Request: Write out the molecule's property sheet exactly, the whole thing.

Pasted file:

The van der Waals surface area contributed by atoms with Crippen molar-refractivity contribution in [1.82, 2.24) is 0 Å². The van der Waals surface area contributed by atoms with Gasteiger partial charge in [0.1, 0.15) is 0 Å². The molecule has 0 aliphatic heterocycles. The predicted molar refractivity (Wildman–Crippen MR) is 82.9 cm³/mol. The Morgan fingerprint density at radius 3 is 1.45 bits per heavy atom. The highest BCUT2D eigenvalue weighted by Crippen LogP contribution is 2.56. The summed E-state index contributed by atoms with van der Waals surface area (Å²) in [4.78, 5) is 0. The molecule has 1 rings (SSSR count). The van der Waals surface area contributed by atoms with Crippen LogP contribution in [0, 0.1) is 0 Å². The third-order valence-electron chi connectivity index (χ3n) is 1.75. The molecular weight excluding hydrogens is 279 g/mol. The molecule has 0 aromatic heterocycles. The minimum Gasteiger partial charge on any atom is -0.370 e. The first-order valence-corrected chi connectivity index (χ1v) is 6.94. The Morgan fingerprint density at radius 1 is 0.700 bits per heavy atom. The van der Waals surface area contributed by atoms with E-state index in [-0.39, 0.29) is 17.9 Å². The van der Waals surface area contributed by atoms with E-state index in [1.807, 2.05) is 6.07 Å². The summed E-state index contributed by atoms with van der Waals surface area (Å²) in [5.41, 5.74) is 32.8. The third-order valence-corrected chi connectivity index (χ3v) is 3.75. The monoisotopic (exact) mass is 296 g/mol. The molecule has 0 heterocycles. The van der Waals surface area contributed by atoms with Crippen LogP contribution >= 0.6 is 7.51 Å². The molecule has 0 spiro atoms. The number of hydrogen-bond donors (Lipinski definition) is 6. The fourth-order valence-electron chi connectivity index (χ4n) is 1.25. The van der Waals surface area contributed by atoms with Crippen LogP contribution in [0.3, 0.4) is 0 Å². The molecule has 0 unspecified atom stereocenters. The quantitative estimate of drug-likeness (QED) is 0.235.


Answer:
The van der Waals surface area contributed by atoms with Crippen molar-refractivity contribution in [1.82, 2.24) is 0 Å². The van der Waals surface area contributed by atoms with Gasteiger partial charge in [0.1, 0.15) is 0 Å². The molecule has 0 aliphatic heterocycles. The predicted molar refractivity (Wildman–Crippen MR) is 82.9 cm³/mol. The Morgan fingerprint density at radius 3 is 1.45 bits per heavy atom. The highest BCUT2D eigenvalue weighted by Crippen LogP contribution is 2.56. The summed E-state index contributed by atoms with van der Waals surface area (Å²) in [4.78, 5) is 0. The molecule has 1 rings (SSSR count). The van der Waals surface area contributed by atoms with Crippen LogP contribution in [0, 0.1) is 0 Å². The third-order valence-electron chi connectivity index (χ3n) is 1.75. The molecular weight excluding hydrogens is 279 g/mol. The molecule has 0 aromatic heterocycles. The minimum Gasteiger partial charge on any atom is -0.370 e. The first-order valence-corrected chi connectivity index (χ1v) is 6.94. The Morgan fingerprint density at radius 1 is 0.700 bits per heavy atom. The van der Waals surface area contributed by atoms with E-state index in [-0.39, 0.29) is 17.9 Å². The van der Waals surface area contributed by atoms with E-state index in [1.807, 2.05) is 6.07 Å². The summed E-state index contributed by atoms with van der Waals surface area (Å²) in [5.41, 5.74) is 32.8. The third-order valence-corrected chi connectivity index (χ3v) is 3.75. The monoisotopic (exact) mass is 296 g/mol. The molecule has 0 heterocycles. The van der Waals surface area contributed by atoms with Crippen LogP contribution >= 0.6 is 7.51 Å². The molecule has 0 spiro atoms. The number of hydrogen-bond donors (Lipinski definition) is 6. The fourth-order valence-electron chi connectivity index (χ4n) is 1.25. The van der Waals surface area contributed by atoms with Crippen LogP contribution in [0.3, 0.4) is 0 Å². The molecule has 0 unspecified atom stereocenters. The quantitative estimate of drug-likeness (QED) is 0.235.